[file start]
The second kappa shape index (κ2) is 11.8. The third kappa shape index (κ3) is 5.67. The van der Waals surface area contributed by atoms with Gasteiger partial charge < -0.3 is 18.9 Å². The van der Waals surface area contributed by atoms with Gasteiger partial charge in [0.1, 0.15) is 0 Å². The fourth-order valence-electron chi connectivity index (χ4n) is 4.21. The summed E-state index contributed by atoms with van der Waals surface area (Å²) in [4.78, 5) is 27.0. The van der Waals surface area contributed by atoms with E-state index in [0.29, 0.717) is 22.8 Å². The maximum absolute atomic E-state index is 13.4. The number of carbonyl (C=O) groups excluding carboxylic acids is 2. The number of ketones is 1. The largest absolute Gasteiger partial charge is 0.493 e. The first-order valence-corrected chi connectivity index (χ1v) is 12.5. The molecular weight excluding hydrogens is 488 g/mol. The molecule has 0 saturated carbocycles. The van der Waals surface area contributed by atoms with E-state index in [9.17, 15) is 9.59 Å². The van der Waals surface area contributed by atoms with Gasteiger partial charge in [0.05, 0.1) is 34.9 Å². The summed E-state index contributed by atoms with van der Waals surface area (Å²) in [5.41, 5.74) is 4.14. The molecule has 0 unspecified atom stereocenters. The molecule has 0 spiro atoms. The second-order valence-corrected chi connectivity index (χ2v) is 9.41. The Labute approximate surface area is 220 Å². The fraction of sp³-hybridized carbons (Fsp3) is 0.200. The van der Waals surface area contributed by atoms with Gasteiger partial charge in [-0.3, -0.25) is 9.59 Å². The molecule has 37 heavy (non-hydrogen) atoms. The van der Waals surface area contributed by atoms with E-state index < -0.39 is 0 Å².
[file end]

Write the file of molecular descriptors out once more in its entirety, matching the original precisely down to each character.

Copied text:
The second kappa shape index (κ2) is 11.8. The third kappa shape index (κ3) is 5.67. The van der Waals surface area contributed by atoms with Gasteiger partial charge < -0.3 is 18.9 Å². The van der Waals surface area contributed by atoms with Gasteiger partial charge in [0.1, 0.15) is 0 Å². The fourth-order valence-electron chi connectivity index (χ4n) is 4.21. The summed E-state index contributed by atoms with van der Waals surface area (Å²) in [4.78, 5) is 27.0. The van der Waals surface area contributed by atoms with E-state index in [0.29, 0.717) is 22.8 Å². The maximum absolute atomic E-state index is 13.4. The number of carbonyl (C=O) groups excluding carboxylic acids is 2. The number of ketones is 1. The largest absolute Gasteiger partial charge is 0.493 e. The first-order valence-corrected chi connectivity index (χ1v) is 12.5. The molecular weight excluding hydrogens is 488 g/mol. The molecule has 0 saturated carbocycles. The van der Waals surface area contributed by atoms with E-state index in [9.17, 15) is 9.59 Å². The van der Waals surface area contributed by atoms with Gasteiger partial charge in [0.05, 0.1) is 34.9 Å². The summed E-state index contributed by atoms with van der Waals surface area (Å²) in [5.41, 5.74) is 4.14. The molecule has 0 unspecified atom stereocenters. The molecule has 0 spiro atoms. The second-order valence-corrected chi connectivity index (χ2v) is 9.41. The Labute approximate surface area is 220 Å². The fraction of sp³-hybridized carbons (Fsp3) is 0.200. The van der Waals surface area contributed by atoms with Gasteiger partial charge in [-0.3, -0.25) is 9.59 Å². The molecule has 37 heavy (non-hydrogen) atoms. The van der Waals surface area contributed by atoms with E-state index < -0.39 is 0 Å².